Additionally, the fact that many senior citizens think that an assisted living facility will take all their money is almost universally based on hearsay. In other words, you should risk your life and deprive your old bone of the care that they need just because a friend or relative told you that an assisted living facility might take all your money. Instead, it's important to stay informed and look for ways that can help you save a large portion of your assets if any. 

Why is there the Idea that an Assisted Living Facility can Take all Your Money?

You are probably wondering; where does the idea that an assisted living facility might take all your money if it is just a mere conception? Well, this is a concept that's merely in place to ensure that you appropriately plan for Medicaid long-term care eligibility without having to spend all your money. Like many other seniors, you've probably worked hard your entire life to accumulate and tidy your nest-egg.

Reasons Why You Should Plan to Protect Your Assets from Assisted Living Facility

You certainly do not want to lose it all just because of the high costs of long-term care provided in assisted living facilities. This is exactly why you need to have a proper plan for your retirement with a tidy nest-egg to take care of your long-term care needs without eating into your accumulated assets. You should also have long-term care insurance that covers the costs of assisted living, home care, hospice care, nursing home, adult daycare, Alzheimer's facilities, and respite care.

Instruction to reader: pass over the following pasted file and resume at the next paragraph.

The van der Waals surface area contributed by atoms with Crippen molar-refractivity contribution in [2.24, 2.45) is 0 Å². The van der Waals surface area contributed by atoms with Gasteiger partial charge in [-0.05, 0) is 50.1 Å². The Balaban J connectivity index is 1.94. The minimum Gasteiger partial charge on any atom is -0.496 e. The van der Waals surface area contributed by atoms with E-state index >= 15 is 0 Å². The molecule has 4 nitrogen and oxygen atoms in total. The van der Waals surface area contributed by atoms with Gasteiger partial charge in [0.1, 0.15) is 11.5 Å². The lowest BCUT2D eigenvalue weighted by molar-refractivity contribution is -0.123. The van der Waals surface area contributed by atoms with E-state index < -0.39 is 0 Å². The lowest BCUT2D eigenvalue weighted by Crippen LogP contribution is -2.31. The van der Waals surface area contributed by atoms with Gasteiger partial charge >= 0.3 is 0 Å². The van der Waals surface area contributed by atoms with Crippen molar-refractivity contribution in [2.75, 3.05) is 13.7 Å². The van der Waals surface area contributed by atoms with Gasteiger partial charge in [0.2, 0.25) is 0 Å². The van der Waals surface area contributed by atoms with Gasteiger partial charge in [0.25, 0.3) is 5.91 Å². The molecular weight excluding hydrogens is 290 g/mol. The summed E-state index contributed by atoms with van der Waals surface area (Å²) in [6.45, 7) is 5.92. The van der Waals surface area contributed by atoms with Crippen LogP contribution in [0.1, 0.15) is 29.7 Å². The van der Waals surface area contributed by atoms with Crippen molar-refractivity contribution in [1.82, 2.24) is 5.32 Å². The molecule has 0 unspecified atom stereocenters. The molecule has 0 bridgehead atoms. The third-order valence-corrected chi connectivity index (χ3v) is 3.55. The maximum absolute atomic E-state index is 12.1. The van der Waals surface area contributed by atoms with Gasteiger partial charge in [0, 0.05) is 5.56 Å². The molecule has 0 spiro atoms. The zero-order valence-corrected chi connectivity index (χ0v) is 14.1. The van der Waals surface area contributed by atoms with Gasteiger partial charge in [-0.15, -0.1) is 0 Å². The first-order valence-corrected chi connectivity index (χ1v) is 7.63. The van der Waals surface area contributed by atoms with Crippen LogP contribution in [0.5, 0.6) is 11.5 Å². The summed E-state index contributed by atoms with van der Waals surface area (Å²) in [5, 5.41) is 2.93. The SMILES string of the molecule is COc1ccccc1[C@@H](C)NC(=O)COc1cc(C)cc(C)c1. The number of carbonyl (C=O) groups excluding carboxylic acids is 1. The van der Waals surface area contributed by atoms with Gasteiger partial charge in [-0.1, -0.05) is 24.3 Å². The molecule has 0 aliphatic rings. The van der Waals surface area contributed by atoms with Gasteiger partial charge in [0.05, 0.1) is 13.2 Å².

Another important reason why you may want to protect your money from an assisted living facility is to ensure that the protected money can be used to provide better long-term care. Generally, Medicaid can only cover the bare essentials, which is too little if you want to enjoy a quality life in an assisted living facility. For instance, Medicaid can only provide for a shared room in the facility and this may not be helpful if you need extensive care. That being said, setting money aside will be of great importance should you need better or extensive care in the future.

That's not all; most of us will, of course, protect our assets so that we can offer inheritance to our children or relatives. Honestly speaking, proving your children and relatives with inheritance is a great way of leaving a legacy to your children. It would be reckless to have your entire life savings eroded with the costs of long-term care. You should, therefore, protect your assets from nursing homes for the benefit of your children or beneficiaries.

Is It Possible to Give Away Your Assets as a Way of Protection?

Whether or not you are already in an assisted living facility, nobody is going to prevent you from giving your assets as deem right and as long as you've settled your long-term care bills. However, things may look bleak if you decide to apply for Medicaid. If you decide to apply for Medicaid, you'll be subjected to the five-year rule.